Through a series of reflections from internationally renowned performance-makers and contextualising essays from leading theatre and performance scholars, this is the first book to map the influence of Roland Barthes on performance.
The contributions are framed through Barthes's notion of The Neutral - the suspension of binary choice that offers a welcome antidote to the political deadlock of our present moment. They cover the breadth of Barthes's work from Mythologies (1957) to 'The Death of the Author' (1967), A Lover's Discourse (1977), Camera Lucida (1980), to the more recently available lecture courses at the College de France.
Together, they capture and rethink a range of Barthes's preoccupations, from his early writing on myths and meaning to personal reflections on love, loss and desire, and interrogate the intersections between Barthes's work and contemporary theatre and performance.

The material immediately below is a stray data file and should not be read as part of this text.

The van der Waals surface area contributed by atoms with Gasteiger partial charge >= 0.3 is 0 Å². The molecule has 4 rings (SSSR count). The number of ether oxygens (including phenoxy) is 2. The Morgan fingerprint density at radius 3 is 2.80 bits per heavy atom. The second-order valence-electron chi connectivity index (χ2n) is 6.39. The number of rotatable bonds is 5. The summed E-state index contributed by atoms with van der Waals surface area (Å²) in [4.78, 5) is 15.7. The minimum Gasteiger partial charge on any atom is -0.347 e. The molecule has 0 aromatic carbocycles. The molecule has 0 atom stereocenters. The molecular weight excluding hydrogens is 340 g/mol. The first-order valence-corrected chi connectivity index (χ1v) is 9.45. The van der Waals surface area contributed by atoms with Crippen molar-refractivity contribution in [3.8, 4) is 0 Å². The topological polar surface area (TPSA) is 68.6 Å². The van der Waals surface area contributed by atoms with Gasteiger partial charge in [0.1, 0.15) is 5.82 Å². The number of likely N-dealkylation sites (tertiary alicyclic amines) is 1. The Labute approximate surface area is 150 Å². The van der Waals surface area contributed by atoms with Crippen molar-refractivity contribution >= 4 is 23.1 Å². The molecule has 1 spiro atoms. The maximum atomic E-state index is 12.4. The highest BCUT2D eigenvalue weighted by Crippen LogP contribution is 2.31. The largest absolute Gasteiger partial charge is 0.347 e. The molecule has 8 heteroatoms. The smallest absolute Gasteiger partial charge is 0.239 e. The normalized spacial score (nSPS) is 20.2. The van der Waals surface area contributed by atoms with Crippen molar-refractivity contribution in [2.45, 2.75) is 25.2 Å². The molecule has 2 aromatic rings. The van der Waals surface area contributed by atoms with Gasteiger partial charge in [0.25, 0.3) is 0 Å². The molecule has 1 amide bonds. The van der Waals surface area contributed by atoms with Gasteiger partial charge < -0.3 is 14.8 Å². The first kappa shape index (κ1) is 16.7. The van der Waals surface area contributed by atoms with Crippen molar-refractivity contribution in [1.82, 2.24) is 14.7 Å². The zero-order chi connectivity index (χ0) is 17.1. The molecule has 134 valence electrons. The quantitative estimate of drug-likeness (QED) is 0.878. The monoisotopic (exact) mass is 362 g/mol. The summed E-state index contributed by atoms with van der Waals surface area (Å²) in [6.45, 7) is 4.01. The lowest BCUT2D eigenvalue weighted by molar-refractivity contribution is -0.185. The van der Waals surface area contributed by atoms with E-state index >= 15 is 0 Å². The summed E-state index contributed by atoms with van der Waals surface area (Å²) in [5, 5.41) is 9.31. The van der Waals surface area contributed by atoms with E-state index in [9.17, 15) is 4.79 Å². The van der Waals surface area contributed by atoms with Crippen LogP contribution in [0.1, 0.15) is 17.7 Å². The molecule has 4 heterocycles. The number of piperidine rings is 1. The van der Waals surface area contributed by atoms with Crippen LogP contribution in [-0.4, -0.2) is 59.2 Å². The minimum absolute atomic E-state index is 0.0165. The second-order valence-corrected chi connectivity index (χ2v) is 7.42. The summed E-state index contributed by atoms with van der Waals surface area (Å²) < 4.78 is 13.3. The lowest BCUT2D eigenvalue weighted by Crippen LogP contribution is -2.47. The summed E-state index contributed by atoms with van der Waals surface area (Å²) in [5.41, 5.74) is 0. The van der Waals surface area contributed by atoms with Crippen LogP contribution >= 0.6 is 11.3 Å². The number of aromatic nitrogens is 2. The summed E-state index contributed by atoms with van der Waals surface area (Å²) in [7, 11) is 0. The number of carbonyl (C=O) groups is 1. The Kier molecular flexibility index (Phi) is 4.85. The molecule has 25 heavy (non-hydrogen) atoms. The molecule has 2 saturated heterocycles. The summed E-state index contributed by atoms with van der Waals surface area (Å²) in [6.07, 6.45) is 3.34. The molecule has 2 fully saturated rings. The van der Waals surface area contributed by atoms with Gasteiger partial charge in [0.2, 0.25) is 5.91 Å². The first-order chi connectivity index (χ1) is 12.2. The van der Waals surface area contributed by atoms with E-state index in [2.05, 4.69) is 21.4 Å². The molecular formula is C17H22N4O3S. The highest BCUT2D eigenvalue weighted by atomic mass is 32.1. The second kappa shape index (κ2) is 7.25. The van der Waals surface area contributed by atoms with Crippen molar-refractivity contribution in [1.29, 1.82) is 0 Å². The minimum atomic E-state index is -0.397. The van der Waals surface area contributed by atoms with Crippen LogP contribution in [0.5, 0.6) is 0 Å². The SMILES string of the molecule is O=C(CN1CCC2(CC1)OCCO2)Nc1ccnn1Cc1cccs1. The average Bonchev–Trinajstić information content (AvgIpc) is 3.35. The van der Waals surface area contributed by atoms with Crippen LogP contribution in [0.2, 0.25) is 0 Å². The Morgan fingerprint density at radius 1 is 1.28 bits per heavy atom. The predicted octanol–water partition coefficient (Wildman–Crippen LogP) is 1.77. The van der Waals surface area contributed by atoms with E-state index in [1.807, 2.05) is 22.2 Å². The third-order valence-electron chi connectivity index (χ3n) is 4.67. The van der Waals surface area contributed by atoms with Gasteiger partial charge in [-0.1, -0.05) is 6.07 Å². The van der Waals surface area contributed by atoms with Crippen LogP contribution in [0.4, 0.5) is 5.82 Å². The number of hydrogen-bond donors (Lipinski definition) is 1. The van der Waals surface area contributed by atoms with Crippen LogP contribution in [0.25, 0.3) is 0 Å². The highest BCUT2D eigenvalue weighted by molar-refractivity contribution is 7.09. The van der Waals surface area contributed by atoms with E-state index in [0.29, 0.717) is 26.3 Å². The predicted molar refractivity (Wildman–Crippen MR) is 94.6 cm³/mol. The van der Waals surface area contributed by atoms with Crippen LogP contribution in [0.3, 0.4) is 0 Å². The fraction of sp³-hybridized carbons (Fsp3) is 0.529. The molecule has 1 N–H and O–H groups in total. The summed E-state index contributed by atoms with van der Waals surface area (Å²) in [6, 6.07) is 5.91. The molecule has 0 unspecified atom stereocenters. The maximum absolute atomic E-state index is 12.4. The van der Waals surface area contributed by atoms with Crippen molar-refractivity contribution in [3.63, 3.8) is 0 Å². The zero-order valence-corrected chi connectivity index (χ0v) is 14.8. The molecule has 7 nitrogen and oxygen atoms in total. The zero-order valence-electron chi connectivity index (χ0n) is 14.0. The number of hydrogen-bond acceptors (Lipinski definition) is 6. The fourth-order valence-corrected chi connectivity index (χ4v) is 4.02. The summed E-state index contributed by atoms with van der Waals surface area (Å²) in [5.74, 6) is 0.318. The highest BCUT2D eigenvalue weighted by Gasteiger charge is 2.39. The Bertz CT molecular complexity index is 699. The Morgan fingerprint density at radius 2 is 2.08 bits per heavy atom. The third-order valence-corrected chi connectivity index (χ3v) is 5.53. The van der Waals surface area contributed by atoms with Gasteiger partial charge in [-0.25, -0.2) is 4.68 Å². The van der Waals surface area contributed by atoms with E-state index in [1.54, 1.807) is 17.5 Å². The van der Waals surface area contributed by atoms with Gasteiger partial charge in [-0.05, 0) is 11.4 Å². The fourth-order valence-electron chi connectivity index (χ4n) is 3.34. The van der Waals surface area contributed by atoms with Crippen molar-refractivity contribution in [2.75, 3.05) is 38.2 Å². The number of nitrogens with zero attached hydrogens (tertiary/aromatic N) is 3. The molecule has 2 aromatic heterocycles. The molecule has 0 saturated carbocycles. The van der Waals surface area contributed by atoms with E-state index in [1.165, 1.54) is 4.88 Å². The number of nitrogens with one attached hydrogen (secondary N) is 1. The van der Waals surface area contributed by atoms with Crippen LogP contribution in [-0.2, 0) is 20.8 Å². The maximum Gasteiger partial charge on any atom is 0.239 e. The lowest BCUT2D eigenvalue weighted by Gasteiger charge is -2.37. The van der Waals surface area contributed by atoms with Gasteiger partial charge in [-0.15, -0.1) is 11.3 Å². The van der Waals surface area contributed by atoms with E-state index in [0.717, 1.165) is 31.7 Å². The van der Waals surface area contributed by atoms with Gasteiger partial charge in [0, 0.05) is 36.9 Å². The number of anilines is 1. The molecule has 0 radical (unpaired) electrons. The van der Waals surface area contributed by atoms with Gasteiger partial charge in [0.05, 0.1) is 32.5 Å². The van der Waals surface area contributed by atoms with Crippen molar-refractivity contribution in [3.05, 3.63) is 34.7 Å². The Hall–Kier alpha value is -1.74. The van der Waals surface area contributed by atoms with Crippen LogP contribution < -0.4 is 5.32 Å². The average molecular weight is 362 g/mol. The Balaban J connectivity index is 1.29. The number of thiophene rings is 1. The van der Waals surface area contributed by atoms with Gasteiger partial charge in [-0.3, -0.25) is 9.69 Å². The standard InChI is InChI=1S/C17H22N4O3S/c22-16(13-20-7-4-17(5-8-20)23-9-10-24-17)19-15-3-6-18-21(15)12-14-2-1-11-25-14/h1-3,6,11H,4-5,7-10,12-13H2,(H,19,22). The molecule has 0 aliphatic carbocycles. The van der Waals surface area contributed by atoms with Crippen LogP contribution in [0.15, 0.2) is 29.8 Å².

This book invites readers to approach Barthes's writing from a breadth of creative-critical perspectives, to become more aware of the importance of his late thought for thinking through a range of dramaturgical forms, and to become more familiar with the work of internationally significant performance practitioners.